Jon’s Movie Review: “Little Boy” Is A Tall, Twisted Tale

little-boy-poster

We are told stories as kids that are meant to inspire us, motivate us or even teach us of the world. At one point, we all believe in Santa Claus, or the Tooth Fairy, or even the Easter Bunny, but we then come to terms with these invisible, external forces and shed them as we grow up. In the meantime, we take guidance from any person in a position of power, even if it contradicts what we’ve already learned. Little Boy is story of Pepper (Jakob Salvati), a boy who is developing a little slower than the other boys (or maybe the other boys are just huge for their age). Pepper loses his best friend and father when he decides to enlist to fight in Japan. With his only source of happiness gone, Pepper is forced to face the cruel world without his usual support, so he looks for it externally. He can’t go to his brother, who has turned to drinking. His mother (Emily Watson) is busy trying to keep the household running, and managing grief of her own. Continually bullied, and given the nickname “little boy”, he turns to the church for guidance.

After misunderstanding a sermon by Father Oliver (Tom Wilkinson) involving a mountain and a mustard seed, he is sent on a fruitless quest by the Father that is the equivalent of religious busy work. Pepper hopes that once he has completed all of the tasks on the list, he will have accumulated enough faith points to end the war and bring his father back. One of the hardest things on the list he has to overcome is befriending the local Japanese-American Hashimoto (Cary-Hiroyuki Tagawa), who is the town pariah because of the war. Their friendship teaches Pepper how to deal with the many bullies that harass him daily. Not everyone in town is as understanding as Pepper, and it will ultimately lead into a ground-shaking climax as Pepper goes from pipsqueak to paragon.

The film is full of strained sweet moments and tactless tenderness. The crisp, vibrancy of the cinematography gives the film less of a humble Leave It To Beaver feel and more of comic book universe tint. It makes the film nice to look at, but without a competent story, you’re better off looking at a still life. With perhaps the exception of Kevin James (who plays the city’s doctor), the rest of the cast does an adequate job at their roles. Jakob is able to play up Pepper’s adorable, childlike naiveté to completion, but any good impressions he may have made are squandered when the film ties in his nickname to the atomic bomb dropped on Hiroshima, and everyone in the film praises him for that coincidence. Also, it might just be a 1940’s cultural disconnect, or the term no longer has any negative meaning for my generation, but any dramatic effect that was supposed to be created when all the other children call Pepper “little boy” falls completely flat. Why? Because he is, in fact, a little boy like all the other little boys calling him that.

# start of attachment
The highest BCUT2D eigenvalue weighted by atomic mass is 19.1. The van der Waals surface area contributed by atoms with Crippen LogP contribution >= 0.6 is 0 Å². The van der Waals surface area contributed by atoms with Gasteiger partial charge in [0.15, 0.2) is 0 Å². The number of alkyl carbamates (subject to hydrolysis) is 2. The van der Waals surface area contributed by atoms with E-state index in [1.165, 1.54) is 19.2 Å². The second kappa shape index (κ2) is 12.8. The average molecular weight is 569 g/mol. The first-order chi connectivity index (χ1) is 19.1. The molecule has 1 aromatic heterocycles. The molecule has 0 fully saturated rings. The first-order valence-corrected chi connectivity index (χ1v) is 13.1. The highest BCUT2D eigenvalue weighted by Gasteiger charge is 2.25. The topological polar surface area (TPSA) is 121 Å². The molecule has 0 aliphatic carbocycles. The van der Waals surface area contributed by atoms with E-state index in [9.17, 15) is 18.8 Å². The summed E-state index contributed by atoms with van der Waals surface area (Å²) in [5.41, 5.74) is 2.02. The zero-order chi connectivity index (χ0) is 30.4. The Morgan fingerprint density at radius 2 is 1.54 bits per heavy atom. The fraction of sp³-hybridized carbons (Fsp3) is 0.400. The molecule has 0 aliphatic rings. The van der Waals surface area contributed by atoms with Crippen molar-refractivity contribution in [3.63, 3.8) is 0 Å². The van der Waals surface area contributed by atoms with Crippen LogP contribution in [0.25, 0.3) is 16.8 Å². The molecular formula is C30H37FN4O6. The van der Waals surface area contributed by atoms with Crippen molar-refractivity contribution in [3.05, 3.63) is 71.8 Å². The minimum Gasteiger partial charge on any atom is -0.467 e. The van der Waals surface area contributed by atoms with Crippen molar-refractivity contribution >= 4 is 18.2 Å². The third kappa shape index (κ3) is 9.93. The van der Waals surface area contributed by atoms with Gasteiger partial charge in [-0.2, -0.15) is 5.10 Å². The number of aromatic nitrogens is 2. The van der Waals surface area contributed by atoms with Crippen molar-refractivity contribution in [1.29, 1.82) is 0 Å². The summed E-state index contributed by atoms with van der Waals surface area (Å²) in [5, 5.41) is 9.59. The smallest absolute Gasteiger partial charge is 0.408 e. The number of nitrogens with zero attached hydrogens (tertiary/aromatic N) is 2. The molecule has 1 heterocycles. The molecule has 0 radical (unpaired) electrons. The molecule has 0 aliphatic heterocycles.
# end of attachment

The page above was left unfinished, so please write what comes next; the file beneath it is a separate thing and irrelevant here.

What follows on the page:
What starts to become exhausting, is that the film takes advantage of every moment to stand on its tiny soapbox and try to push some moralistic message, either faith-based or otherwise. That would be fine if it would actually stick with a theme, and not try to cram a dozen different Sunday school lessons into 90 excruciating minutes. It failed to stick to either the religious believer or skeptics perspective. Instead, it paints the local priest as a self-serving manipulator offering the child veiled promises of his faith being able to end wars or bring back his potentially dead father back. Only to add to the kid’s (and our) confusion, they insert a storyline with an older Japanese man in an attempt to foster a sense of acceptance and understanding. They do that on the vaguest of terms, by presenting the most generic of Japanese cultural references: samurais.

Even the veteran cast–and the cuteness of newcomer Jakob–weren’t enough to salvage Little Boy. Built on good intentions and flimsy ideologies, this film collapses on itself, undoing any good it  has done by moving from moral to moral with the same attention span of a child. The 70 years difference between the film’s society and ours can only explain so much of the problems. The rest we have to take on faith.

RATING: ★★(2/10 stars)

Jon would say that as a writer, he is a self-proclaimed film snob and a pop culture junkie. Always gives his honest, critical, and maybe a little bit snarky opinion on everything. He's very detail oriented and loves anything involving creativity and innovation. You're better off asking him who his favorite director is rather than his favorite film. So beware and get ready to be entertained. You can contact him at jon@theyoungfolks.com or follow him on twitter @DystopianHero. (Also, he doesn't always refer to himself in the third person, but sometimes he just has to).
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  • Chet Scarn Halpert

    Shelter the Poor, Feed the Homeless, Bury the Dead… c’mon, it’s 2015! Those “morals” are so last gen. I mean, bro, there weren’t even any gay characters. Totally not rad #noh8

  • Chet Scarn Halpert

    Oh, and fair warning, it’s just as bad as that horrible Malick film about Brad Pitt and Jessica Chastain’s weird son Sean Penn.